The coronavirus pandemic gives rise to the major risk of companies and small businesses going insolvent. In this article, I set out the restructuring and corporate rescue options for businesses in Malaysia. For example, companies can pursue the corporate rescue mechanisms under the Companies Act 2016. For small businesses who are sole proprietors, they may face bankruptcy. These individuals consider the voluntary arrangement under the Insolvency Act 1967.
I set out a case update on the Federal Court decision of Tee Siew Kai v Machang Indah Development Sdn Bhd (see the Grounds of Judgment dated 17 February 2020). The decision is on the law applicable to the grant of leave to sue a liquidator in his personal capacity. This decision reverses the Court of Appeal decision in Tee Siew Kai (as liquidator for Merger Acceptance Sdn Bhd) (in liquidation) v Machang Indah Development Sdn Bhd (in liquidation) (previously known as Rakyat Corp Sdn Bhd  2 MLJ 514.
This decision reiterates the importance of leave of the Court in order to avoid wasteful litigation against liquidators and to preclude unwarranted interference with the winding up process. There must be a prima facie case made out, the Court must evaluate the evidence to see if this has been met, and pecuniary loss suffered by the company must be shown. Continue reading
Qualified persons can now apply to be licensed as liquidators, or also known as insolvency practitioners, in Malaysia. This allows for the licence holder to take on appointments as: (i) liquidator; (ii) receiver or receiver and manager; (iii) judicial manager; and (iv) a nominee in a corporate voluntary arrangement.
The Accountant General of Malaysia recently issued its Guidelines for Qualification as Liquidator under the Companies Act 2016 (CA 2016) dated 21 January 2020 (only available in the Malay language). This now allows for qualified persons to apply for a liquidator licence under the CA 2016.
I write about the past qualification route for liquidators under the Companies Act 1965 (CA 1965) and this new qualification regime under the CA 2016. Continue reading
On 20 June 2019, I will be speaking at the Companies Commission of Malaysia Training Academy (COMTRAC) session on Cessation of Companies and Limited Liability Partnerships. This one-day seminar is held in Kota Kinabalu, Sabah. You can still sign up for the seminar, and with the registration fee at RM500 or discounted to RM400 for licensed secretarties, and for members of MAICSA, MIA, the Malaysian Bar, MACS, MICPA, Sabah Law Association and the Advocates Association of Sarawak.
My co-speaker is Puan Norhaslinda Salleh. She is the Head of Insolvency in the Registration Services Division, Companies Commission of Malaysia. Continue reading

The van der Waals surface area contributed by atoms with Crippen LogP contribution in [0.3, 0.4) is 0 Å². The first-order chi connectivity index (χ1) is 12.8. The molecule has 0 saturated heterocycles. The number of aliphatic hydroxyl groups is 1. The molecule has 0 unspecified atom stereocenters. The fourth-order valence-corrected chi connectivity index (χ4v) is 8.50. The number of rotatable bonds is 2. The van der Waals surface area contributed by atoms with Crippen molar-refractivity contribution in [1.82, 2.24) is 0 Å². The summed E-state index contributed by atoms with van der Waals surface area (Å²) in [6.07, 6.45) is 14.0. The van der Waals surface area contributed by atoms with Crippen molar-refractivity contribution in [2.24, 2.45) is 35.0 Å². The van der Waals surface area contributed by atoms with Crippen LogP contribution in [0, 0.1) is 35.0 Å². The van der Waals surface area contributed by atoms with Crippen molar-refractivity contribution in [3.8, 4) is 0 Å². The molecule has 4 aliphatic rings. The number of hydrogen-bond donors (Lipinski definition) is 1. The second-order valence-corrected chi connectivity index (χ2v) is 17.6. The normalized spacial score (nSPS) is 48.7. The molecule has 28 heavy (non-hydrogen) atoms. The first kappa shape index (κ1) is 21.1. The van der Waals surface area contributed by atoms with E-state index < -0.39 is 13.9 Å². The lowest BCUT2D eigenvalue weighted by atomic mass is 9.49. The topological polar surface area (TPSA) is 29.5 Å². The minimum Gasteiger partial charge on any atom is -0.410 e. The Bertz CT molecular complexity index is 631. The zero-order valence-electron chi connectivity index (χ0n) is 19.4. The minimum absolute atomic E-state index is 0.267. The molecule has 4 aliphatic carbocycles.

The Malaysian Courts continue to tackle the issue of the effect of an arbitration agreement on the litigant’s ability to present a winding up petition based on a debt. This is in the context of a purported debt arising from a contract containing the arbitration clause. There have been conflicting High Court decisions on this point, especially on the issue of whether the Court can stay the winding up pursuant to section 10 of the Arbitration Act 2005 (AA 2005).
The recent High Court decision in Awangsa Bina Sdn Bhd v Mayland Avenue Sdn Bhd (Grounds of Judgment dated 2 May 2019) decided that it would not stay the winding up proceedings under the AA 2005. Nonetheless, the Court agreed with the authorities from the UK, Singapore and Hong Kong to apply the test of whether there is a prima facie dispute of the debt. Since there was, the winding up petition was dismissed. The decision provides a useful summary of the cases in Malaysia and other jurisdictions. Continue reading
On 14 May 2019, I spoke at the Asset Recovery Asia Conference in Singapore. It was organised by Knect365 as part of its Asset Recovery series. I thoroughly enjoyed attending the conference, hearing from other fraud and asset recovery specialists, and meeting new friends.
I shared a panel with other lawyers from different jurisdictions, an investigator and a litigation funder to share our perspectives. The session was on how victims of fraud have to make a decision early on, without all the facts, about which recovery route to go down – litigation or insolvency proceedings. These strategic decisions can have implications on the remainder of the case. I set out below some of the views I shared on the panel session. Continue reading